Rice University’s Student Newspaper — Since 1916

Sunday, April 14, 2024 — Houston, TX

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Letter From the Editor

(04/15/16 6:12pm)

Welcome to the Thresher centennial magazine. Rice recently celebrated its centennial in 2012, so it should come as no surprise that the Thresher is soon after celebrating its own 100-year anniversary. In 1916, a group of nine students — six men and three women — belonging to various literary societies began the Thresher as a fortnightly-published paper “for the students and by the students,” and the legacy thankfully lives on today. This magazine is a celebration of those who have come before us.


Rice needs more student investment in student media

(03/09/16 10:26pm)

Who here remembers the RU Observer? If you’re a freshman you most likely have no clue what I’m talking about. But for the older members of the Rice community, the RU Observer occupies a specific niche in our institutional memory. They were the digital-first outlet, the disruptor, the Buzzfeed of Rice, and they acted as a supplementary news source to the Thresher, for better or for worse.




Human Capital: $50 million gift a result of mutual desires

(01/14/16 11:11pm)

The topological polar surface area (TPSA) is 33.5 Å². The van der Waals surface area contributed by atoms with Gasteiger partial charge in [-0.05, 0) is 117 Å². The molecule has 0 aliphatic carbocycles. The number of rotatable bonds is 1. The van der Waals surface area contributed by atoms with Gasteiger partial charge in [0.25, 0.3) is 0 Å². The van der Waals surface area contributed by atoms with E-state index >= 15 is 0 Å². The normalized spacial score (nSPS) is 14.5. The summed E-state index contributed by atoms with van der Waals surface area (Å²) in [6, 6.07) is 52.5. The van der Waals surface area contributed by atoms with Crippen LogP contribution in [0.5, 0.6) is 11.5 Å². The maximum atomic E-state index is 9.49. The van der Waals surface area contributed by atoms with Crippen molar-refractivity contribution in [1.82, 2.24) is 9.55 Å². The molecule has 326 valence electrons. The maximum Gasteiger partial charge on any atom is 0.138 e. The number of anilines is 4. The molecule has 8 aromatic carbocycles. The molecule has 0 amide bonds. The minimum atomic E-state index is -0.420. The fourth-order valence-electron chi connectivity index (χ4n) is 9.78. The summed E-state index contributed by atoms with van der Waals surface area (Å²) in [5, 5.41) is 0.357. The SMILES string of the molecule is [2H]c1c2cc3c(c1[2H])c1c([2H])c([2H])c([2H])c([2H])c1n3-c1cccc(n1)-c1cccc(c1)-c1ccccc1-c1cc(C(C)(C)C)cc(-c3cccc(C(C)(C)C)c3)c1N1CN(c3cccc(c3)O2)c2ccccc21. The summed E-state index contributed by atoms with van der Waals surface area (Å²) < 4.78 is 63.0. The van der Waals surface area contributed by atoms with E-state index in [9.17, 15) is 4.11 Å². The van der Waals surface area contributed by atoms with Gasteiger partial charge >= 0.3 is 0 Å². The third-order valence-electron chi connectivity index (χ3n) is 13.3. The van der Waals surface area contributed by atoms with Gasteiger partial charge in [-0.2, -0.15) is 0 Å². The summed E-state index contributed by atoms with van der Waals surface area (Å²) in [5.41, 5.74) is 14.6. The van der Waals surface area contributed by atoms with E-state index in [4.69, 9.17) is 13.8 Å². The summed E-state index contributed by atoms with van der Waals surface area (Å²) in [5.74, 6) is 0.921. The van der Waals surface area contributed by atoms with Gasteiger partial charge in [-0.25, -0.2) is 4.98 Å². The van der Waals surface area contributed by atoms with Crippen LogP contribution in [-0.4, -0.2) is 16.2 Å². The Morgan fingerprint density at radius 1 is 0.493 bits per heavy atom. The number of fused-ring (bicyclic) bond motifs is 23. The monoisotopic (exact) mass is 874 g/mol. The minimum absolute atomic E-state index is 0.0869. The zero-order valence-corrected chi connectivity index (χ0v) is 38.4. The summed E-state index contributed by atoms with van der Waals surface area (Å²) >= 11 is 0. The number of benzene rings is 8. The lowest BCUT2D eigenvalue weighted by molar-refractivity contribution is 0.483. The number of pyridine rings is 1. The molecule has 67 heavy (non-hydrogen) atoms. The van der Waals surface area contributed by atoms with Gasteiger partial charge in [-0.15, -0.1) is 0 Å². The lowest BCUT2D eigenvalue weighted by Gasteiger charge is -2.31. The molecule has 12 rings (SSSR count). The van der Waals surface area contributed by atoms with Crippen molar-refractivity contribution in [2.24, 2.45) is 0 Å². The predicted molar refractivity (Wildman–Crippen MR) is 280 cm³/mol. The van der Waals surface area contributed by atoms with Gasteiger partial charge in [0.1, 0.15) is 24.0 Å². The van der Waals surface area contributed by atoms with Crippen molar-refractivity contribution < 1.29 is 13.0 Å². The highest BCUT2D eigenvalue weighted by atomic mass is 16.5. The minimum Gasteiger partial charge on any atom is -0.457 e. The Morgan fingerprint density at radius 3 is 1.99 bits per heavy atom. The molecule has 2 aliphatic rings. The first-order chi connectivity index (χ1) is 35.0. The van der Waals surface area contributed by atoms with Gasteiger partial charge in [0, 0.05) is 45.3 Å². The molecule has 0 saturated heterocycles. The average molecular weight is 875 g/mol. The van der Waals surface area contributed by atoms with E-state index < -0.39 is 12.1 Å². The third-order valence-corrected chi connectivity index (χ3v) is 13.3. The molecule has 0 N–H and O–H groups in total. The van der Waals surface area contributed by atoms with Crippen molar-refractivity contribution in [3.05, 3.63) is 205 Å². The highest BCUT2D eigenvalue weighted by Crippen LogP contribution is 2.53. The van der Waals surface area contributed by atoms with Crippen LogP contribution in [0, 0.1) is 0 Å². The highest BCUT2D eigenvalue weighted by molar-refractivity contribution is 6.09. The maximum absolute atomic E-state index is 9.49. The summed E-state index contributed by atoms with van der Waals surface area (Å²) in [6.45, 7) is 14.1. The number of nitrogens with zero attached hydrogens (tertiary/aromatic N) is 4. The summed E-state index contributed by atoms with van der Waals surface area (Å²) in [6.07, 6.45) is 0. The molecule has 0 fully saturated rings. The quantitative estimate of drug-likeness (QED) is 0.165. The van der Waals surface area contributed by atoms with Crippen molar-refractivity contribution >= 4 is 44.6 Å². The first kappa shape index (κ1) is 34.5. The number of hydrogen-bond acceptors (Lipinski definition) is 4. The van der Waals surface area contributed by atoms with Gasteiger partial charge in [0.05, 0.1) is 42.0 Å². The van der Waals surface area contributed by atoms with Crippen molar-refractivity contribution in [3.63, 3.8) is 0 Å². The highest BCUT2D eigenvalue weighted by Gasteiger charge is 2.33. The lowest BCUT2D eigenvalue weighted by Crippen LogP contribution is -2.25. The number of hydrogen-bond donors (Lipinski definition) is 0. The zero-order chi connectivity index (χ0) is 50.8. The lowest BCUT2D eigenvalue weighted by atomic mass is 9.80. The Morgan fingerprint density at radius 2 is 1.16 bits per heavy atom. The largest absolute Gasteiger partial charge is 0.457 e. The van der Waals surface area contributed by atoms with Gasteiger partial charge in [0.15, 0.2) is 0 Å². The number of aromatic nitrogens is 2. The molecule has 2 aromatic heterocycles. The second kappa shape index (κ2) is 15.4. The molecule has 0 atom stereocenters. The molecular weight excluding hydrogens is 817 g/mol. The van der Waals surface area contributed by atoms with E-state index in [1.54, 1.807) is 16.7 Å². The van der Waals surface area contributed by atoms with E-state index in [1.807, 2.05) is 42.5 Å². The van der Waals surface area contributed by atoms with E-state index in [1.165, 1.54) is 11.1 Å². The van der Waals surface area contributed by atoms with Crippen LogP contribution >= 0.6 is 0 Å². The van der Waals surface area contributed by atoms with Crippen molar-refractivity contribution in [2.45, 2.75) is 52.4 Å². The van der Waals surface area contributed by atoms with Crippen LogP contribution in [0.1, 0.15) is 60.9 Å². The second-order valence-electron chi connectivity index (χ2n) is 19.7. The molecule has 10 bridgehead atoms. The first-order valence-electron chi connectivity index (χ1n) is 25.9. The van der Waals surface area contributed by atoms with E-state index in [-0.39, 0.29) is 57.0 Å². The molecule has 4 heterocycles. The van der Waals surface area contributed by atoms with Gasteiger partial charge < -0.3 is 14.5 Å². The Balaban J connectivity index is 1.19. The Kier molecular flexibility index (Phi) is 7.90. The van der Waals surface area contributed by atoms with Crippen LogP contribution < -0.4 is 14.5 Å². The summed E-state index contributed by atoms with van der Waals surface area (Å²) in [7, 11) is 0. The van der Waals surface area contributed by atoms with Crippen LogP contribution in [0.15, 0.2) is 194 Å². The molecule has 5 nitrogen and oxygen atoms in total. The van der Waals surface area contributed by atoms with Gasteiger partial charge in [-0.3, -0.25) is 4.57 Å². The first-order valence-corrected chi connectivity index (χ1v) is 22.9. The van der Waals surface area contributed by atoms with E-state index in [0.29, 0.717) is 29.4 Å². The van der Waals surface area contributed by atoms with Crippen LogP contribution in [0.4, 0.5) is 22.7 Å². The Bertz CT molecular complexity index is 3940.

General Tom Kolditz stood in front of a crowd of Rice University parents during Families Weekend in October and began describing the World War II surrender of a German command to General Charles Canham. In the story, the German general walks up to Canham and a group of ragtag infantrymen and asks to see his credentials. Canham then gestures to his soldiers and says, “These are my credentials.”








RSVP loses office in RMC

(08/29/14 12:39am)

Rice Student Volunteer Program lost its office space in the Rice Memorial Center in a decision finalized in June by Dean of Undergraduates John Hutchinson and Assistant Dean Catherine Clack. The Office of Study Abroad currently resides in RSVP’s old office. The decision to remove RSVP from its office makes it one of two blanket tax organizations, including Rice Program Council, which voluntarily moved out of its space, to not reside in a physical office in the RMC.





Aida opera dazzles with theatrics, disappoints with overwhelming set [A-]

(11/06/13 12:00am)

The Houston Grand Opera opens its season with an old standby and a true operatic heavyweight: Giuseppe Verdi's Aida. The HGO throws everything it has at this production: acclaimed American mezzo-soprano Dolora Zajick; a vibrantly colored and elaborate set; and the surprise appearance of a large, blue elephant prop on stage. As a celebration of Verdi's 200th birthday, the production, held at the Wortham Center, is a spectacle that dazzles despite its missteps.